Home Columns When our passion dilutes our message

I would love for the world to be vegan. I would love to wake up one day and know that factory farms, vivisection labs, fur farms and all the other forms of animal exploitation are confined to the dark pages of history books. This utopian exercise of my mind is fueled by my passion; by my desire to help others see what I refused to see.  The burning reality that as I live my life the lives of countless others are ending unnecessarily. But passion can be counterproductive, in our attempts to make this utopia a reality we can lose sight of our objective and end up with the dilution of our message.

I recently attended the National Animal Rights Conference in Los Angeles, through a grant from Northwest Animal Rights Network. It was a highly energizing experience meeting so many people committed to Animal Liberation, listening to speakers and learning new perspectives and tactics. One of the things that I learned that is still resonating in my mind is the statistic that three out of four people that go vegan do not stay vegan.  I even learned there’s a name for that: vegan recidivism. Learning this was highly discouraging, to say the least. But it sent my mind into a maze trying to find out why.

So down the rabbit hole I went, to find some answers. During the same conference I learned about the multiple existing barriers to veganism. Food Empowerment Project taught me the concept of food deserts, vast low-income urban and suburban areas where there’s no access to healthy foods. Direct Action Everywhere discussed the lack of racial diversity in the animal rights movement and how that is intrinsically linked to the affordability of vegan food. In summary it was easy to see that there are a lot of social justice issues that permeate into the animal liberation movement, preventing those that want to be vegan from getting there, which should come as no surprise. After all we are not free until all of us are free.

But the question remained. How much of that 75% recidivism is a movement self inflicted wound? Is it possible that in our desire to do as much outreach as possible we are just not doing a good job at promoting veganism? My personal view is that we, as a movement, aren’t. We celebrate vegetarianism, or only Meatless Mondays, as ends because we feel that those people are ‘at least doing something’. We oversell veganism’s health benefits without mentioning potential challenges. We turn the other way when the word vegan is misused by the media, celebrating the mention of ‘occasional vegans’ because ‘it brings the discussion into the mainstream’. We try to entice young adults by promoting celebrities that decide to ‘go vegan’, even if just for 22 days, or even if they are famous for their use of fur; and then keep quiet when they go back to omnivorism. And in the most ironic fashion we declare a ‘victory’ when meat suppliers make inconsequential changes that we deem to improve animal welfare, or when meat-centered restaurant chains decide to offer a new vegan option.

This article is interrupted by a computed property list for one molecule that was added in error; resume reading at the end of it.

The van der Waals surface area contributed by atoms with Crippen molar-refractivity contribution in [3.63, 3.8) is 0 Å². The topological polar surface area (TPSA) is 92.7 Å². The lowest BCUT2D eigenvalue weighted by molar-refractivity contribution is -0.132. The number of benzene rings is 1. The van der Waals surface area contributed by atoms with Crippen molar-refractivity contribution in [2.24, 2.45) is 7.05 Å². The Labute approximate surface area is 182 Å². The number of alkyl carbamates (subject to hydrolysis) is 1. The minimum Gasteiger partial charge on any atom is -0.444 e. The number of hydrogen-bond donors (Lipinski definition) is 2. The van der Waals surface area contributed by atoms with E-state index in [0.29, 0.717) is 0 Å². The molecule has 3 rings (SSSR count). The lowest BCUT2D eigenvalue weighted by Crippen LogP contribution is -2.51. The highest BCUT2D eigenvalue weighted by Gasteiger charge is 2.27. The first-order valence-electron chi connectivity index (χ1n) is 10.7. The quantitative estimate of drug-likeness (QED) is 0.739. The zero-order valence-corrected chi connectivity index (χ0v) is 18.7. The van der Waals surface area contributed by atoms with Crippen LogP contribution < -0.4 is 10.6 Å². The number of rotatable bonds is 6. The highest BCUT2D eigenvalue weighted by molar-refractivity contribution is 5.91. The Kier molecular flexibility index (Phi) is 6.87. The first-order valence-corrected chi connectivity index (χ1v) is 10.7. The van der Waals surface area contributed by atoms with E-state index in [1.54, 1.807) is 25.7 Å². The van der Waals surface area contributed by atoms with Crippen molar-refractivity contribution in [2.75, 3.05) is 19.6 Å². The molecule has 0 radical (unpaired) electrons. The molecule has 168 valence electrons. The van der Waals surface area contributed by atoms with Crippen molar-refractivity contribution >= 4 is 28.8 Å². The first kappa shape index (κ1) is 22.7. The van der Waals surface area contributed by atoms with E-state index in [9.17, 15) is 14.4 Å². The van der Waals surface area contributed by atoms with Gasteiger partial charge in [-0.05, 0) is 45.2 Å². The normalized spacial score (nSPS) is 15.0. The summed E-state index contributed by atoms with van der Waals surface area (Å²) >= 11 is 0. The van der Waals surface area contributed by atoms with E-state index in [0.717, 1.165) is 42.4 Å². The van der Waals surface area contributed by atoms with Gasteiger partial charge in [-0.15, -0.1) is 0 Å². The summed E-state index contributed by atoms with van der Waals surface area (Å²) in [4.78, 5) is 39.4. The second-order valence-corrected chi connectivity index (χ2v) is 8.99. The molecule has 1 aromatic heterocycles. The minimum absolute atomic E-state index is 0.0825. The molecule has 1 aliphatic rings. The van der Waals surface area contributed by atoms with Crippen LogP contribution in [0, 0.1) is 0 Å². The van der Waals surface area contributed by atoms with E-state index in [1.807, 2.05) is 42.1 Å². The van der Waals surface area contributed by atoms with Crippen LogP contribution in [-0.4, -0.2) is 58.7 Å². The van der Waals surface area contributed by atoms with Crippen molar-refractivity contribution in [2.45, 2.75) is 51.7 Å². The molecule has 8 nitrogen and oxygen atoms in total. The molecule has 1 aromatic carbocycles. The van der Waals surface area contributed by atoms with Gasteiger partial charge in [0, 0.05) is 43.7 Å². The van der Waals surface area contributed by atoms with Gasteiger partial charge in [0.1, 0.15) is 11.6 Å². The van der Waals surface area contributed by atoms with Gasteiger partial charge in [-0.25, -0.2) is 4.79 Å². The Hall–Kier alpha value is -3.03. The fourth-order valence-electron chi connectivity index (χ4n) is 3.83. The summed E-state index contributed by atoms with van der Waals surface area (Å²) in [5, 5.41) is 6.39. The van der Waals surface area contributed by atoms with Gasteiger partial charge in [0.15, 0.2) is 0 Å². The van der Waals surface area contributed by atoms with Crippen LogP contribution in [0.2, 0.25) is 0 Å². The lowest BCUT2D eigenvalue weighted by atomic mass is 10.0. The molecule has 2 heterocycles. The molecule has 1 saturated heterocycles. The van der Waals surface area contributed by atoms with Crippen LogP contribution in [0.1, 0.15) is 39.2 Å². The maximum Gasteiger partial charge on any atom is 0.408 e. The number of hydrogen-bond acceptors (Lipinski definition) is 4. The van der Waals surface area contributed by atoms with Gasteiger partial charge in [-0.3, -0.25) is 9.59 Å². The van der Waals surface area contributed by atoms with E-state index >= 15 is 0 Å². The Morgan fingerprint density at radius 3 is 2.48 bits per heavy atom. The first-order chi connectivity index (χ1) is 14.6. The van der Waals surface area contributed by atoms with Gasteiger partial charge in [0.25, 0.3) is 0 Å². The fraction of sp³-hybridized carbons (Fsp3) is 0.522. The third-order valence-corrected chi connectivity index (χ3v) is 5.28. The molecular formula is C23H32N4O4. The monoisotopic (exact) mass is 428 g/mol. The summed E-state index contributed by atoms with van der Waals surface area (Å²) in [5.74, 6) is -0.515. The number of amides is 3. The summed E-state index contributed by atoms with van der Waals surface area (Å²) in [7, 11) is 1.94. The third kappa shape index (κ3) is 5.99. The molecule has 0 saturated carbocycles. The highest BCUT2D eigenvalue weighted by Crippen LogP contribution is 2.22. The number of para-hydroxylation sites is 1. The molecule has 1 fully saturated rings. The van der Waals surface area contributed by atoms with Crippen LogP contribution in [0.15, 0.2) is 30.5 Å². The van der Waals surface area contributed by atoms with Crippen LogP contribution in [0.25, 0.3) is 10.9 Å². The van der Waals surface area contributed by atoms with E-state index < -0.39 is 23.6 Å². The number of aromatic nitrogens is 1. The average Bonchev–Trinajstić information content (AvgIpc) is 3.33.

I asked one of the speakers at the conference about this and their answer was ‘every step in the right direction should be celebrated’. I think it is pretty clear that I disagree; every firm step in the right direction is a step closer to animal liberation. Yes, we should encourage vegetarianism and Meatless Mondays as paths that lead to veganism, and we should certainly remind the media and everyone else that veganism is the basic expression of animal rights advocacy, not just a diet nor something you do occasionally or for 22 days. And as much an improvement a bigger cage can be, we should not forget that what we want is not to even get rid of the cages, but get rid of farms where animals are brutalized day in and day out. And we should not stop short and settle for ‘vegan-friendly’ businesses. But instead we as a movement publicly celebrate and promote incomplete and temporary changes, yet we feel discouraged to learn three quarters of those we reach only make temporary changes to their lives. Really, should we expect any different? Let’s take every small step taken by people and the industry for what they are, small steps. Nothing more, nothing less. Do not let our passion for animal liberation dilute our message and blur our goals, the ones that brought us here are counting on us to keep the course clear and the pressure on.

Go vegan, live vegan, stay vegan.

About Fernando Cuenca

Fernando Cuenca was born and raised in Bogotá, Colombia. He was active for a number of years in local anti-bullfighting campaigns before co-founding the vegan advocacy group Verdadera Compasión (True Compassion). After moving to the Pacific Northwest, he’s currently active, along with his wife Christina, as co-organizer of the Seattle Vegan and Vegetarian Families Group. Together they raise vegan-since-birth son Luciano. Fernando also does volunteer work to raise Vegetarianism Awareness at his workplace.

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